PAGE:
When they eventually discharged me from rehab, I felt like the decision was more pressing than before. I stalled on it for a really long time. I blamed it on the fact that I was preoccupied with recovering, and said that I just didn't feel like deciding yet.

When I moved back into my apartment in West Virginia, six hours away from home, I figured that I really needed to decide. I could keep braiding it and flipping my hair over the buzzed side, but that was a lot of work. I could keep wearing hats and headbands, but I knew that I couldn't do that forever. Plus my hair would grow in REALLY unevenly.

My roommate convinced me that I just needed to suck it up and cut it, so I did. I hated it. A lot.

I didn't know what to do with it. Eventually, I ended up getting it actually styled. I liked that better, but I still hated it.

A lot of people would remark "Wow, you're so brave for cutting your hair!", but it wasn't brave. I just really didn't have a choice. Sure, I wish that it was a brave decision. I wish that I had decided it on my own. But I didn't. I felt backed into a corner.

You know the analogy about an animal that's chained to something? They're there for so long that they gnaw off the chained limb in order to escape. That's how I felt. My long hair was a chained limb, and I had to cut it off. Emotionally, it really hurt, and I still haven't come to terms with it.

My long hair made me feel more approachable. Whenever I'm out in public, people are less likely to approach me now that I've cut my hair. I haven't even changed my profile pictures on social media.

When I see people that I used to be friends with, I just pretend that I don't see them. I just assume that they won't recognize me. Sure, there are new tagged photos of me on Facebook, but I'm uncomfortable with every single one of them. My Tinder profile is still just photos from before my stroke. My Twitter avatar was taken only days before my stroke.

Eventually, yeah, I'll probably update my social media. But not now. I'm still not ready for it.

Cover Image Credit: Neve McClymont

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5 Game Plans To Up Your Wardrobe If You're A Lazy 20-Something Professional, Like Me

It's a real tragedy that office culture doesn't accept slippers as appropriate footwear.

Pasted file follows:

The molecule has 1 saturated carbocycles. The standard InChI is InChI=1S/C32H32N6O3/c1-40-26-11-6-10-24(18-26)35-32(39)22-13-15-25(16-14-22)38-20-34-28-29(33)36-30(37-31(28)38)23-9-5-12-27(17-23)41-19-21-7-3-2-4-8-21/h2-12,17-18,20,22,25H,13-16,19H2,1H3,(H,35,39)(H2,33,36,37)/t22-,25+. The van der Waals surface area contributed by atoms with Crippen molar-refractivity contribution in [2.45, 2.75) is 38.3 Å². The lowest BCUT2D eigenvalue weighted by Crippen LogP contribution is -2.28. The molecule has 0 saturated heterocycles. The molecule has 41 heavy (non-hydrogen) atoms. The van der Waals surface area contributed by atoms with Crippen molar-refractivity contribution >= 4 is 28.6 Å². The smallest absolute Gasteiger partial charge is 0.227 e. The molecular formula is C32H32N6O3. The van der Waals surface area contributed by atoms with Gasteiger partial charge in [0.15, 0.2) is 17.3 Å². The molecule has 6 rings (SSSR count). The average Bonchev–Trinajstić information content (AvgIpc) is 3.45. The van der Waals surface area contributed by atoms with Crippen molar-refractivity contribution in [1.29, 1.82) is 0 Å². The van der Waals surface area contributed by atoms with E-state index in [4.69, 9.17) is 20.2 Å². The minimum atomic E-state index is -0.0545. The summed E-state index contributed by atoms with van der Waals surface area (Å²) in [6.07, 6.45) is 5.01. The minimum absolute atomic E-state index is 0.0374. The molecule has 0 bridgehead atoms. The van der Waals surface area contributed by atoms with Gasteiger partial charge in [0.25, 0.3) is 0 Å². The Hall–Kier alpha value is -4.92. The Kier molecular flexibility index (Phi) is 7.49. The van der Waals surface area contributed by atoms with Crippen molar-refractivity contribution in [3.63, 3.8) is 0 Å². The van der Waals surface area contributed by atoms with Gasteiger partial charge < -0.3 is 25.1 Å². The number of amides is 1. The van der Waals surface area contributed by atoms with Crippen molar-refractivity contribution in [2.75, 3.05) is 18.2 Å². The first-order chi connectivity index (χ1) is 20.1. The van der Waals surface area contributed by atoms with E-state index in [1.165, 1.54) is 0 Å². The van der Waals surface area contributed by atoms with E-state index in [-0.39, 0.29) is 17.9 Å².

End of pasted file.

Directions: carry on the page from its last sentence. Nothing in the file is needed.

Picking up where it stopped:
Trying to present yourself as semi-professional, or full-on professional, on a daily basis is hard work, let me tell ya. Through high school, you could catch me wearing sweatpants and slippers. Yoga pants? Yup, I wore ‘em. It’s not that I don’t appreciate personal style, self-expression, or comfort anymore, I’m just learning to make all of those things more presentable to our professional society.

1. No more graphic tees, period.

It’s time to ditch ‘em. And I get it, Target sells dozens of comfy tees with cute sayings and pictures. You gotta let them go! If you *must* keep some in rotation, style them with some cigarette pants and a relaxed blazer.

2. Sweaters are your best friend!

Seriously, sweaters are the best way to keep comfy and stay warm. And they still look nice? Sign. Me. Up. Bonus: layer a button up or flannel underneath for some added flare.

3. Ponte leggings instead of yoga pants.

This is seriously a game changer, ladies, I promise. Just as comfy and form-fitting, but they give off a classier vibe.

4. Clogs, clogs, clogs!

Comfortable. Stylish. What’s not to love? Clogs are making a comeback, and if you haven’t jumped aboard yet, now is the time. (Plus, if you’re going for the second-grade teacher or librarian look, these will complete it perfectly!)

5. Ditch the backpacks, PLEASE.

Or at least step them up. No more North Face hiking backpacks, y’all. Get a nice, nondescript canvas or leather backpack that has clean lines and no large visible logo, or opt for an over the shoulder bag or briefcase if you have less to carry around.

Stay tuned for more installments in this journey as I find more ways to step up my own closet, and stay comfy and unique while I do it!

Cover Image Credit: Pxhere